America does not have a food shortage problem; it has a food waste problem. At the same time as 50 million Americans live at risk of hunger, food continues to be America’s largest waste stream, with 40% of food grown going to waste. According to the EPA, America’s food waste amounted to 36 million tons in 2011. Food waste costs Americans US$165 billion every year and accounts for 25 percent our country’s freshwater use.
These numbers are absolutely enormous, so let me help to visualize what they mean. According to food waste expert Jonathan Bloom, America wastes enough food every single day to fill the 90,000 Rose Bowl football stadium! Worst of all, when food rots in landfills it emits methane, a greenhouse gas the EPA says has 21 times the effect of carbon dioxide.
As a student at the University of Maryland, College Park, I encountered this issue first hand a couple years ago when some friends and I realized that all the unsold leftover food from our dining hall was about to get chucked in the trash can. Completely in awe and very aware that there were hungry people just blocks away, we were inspired to create Food Recovery Network (FRN) in September 2011 to donate this surplus diner food to local shelters and soup kitchens.
The seemingly massive scale of our donations was exhilarating – we were recovering 100 pounds or more every night. It felt so amazing right off the bat to be feeding local hungry people rather than UMD’s trashcans. Then, we noticed that most other colleges across the country were also throwing away all their surplus food, so we took our movement national. Exactly two years later, we’re now at 23 colleges and have donated over 130,000 meals to hungry Americans, diverting 166,000 pounds of delicious food from the waste stream.
Food Recovery Network is exploding across the country. Thanks to Sodexo Foundation and others we have hired paid staff, and over 450 students have applied to bring FRN to their college. Our goal: to donate 10 million pounds of food in the next five years. To us, 10 million pounds is a lot. But honestly, it barely scratches the surface of one of America’s deepest, darkest secrets. With food waste, the scope is in billions – not millions – of pounds.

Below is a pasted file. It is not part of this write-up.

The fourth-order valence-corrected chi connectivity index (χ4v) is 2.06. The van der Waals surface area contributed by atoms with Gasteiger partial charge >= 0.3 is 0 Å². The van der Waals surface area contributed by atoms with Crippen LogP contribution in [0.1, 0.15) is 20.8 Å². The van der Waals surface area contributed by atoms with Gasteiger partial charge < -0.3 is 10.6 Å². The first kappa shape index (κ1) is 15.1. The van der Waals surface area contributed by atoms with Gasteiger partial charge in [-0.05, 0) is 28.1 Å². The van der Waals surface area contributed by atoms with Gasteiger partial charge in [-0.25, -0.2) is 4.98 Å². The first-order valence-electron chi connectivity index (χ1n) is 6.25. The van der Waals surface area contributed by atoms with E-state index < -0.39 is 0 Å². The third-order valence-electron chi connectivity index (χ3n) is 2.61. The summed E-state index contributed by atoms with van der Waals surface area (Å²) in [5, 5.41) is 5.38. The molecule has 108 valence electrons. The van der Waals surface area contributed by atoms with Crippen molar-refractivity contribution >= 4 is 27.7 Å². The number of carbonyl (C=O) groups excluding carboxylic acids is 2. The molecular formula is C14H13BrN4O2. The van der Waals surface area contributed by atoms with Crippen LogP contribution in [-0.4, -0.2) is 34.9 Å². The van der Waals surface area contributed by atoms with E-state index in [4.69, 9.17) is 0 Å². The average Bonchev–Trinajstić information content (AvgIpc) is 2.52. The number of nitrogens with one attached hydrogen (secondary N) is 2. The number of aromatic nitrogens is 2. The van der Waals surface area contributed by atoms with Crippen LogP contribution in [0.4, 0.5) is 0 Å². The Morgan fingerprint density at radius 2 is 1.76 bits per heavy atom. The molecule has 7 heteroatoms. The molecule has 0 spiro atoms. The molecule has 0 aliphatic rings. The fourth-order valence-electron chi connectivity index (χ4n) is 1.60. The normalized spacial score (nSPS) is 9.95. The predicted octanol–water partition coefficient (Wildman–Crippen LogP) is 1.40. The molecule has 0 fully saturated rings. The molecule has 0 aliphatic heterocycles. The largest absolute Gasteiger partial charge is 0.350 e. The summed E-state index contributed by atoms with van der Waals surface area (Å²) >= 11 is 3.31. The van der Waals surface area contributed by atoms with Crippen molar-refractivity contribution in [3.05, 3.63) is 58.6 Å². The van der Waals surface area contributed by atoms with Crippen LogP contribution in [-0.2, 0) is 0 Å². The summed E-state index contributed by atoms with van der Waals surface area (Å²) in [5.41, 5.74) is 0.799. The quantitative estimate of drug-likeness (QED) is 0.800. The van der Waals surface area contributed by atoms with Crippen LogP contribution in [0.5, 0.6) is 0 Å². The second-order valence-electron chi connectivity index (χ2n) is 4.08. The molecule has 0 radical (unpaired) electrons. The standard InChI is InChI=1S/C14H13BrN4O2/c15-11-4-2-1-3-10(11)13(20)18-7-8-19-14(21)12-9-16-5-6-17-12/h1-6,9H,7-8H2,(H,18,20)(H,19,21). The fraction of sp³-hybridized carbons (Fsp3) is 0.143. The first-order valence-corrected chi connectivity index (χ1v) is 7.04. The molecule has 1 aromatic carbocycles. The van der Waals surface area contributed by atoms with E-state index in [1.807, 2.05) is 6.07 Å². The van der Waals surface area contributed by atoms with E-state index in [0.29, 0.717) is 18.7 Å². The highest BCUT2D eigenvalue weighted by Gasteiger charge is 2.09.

The craziest part is that the decision to donate surplus food isn’t actually altruistic, but rather very much in a business’s self-interest. There is a very significant enhanced tax deduction, good publicity, and an easy opportunity to boost employee morale. So why is there a national norm for college dining halls, restaurants, caterers, hotels, farms, and distribution warehouses to not participate in food recovery? The simple answer is that they’re afraid if something goes wrong with the food, they’ll get sued. However, this is completely unfounded. A little-known federal law called the Bill Emerson Good Samaritan Food Donation Act protects all good faith food donors from liability. Moreover, according to a new report from the University of Arkansas Food Recovery Project, there has never been a single lawsuit regarding liability of donated food!
Food recovery is a common sense solution, and I envision the American food industry waking up to it over the next five years. Much of the work that needs to be done is simply educating all of the restaurant, catering, and hotel managers of America about the Bill Emerson Act and providing an easy program for them to donate through. While FRN is only on college campuses, the Food Donation Connection provides a great system for other venues to donate. The food is out there; we just need to get it to the people that need it.
According to the NRDC, if America wasted just 15 percent less food we could feed 25 million Americans. For the sake of the kid who is going back to school this month and is having trouble focusing in class because he’s hungry, please share this post with a friend – especially a friend in food service who has the power to help by joining a food recovery program.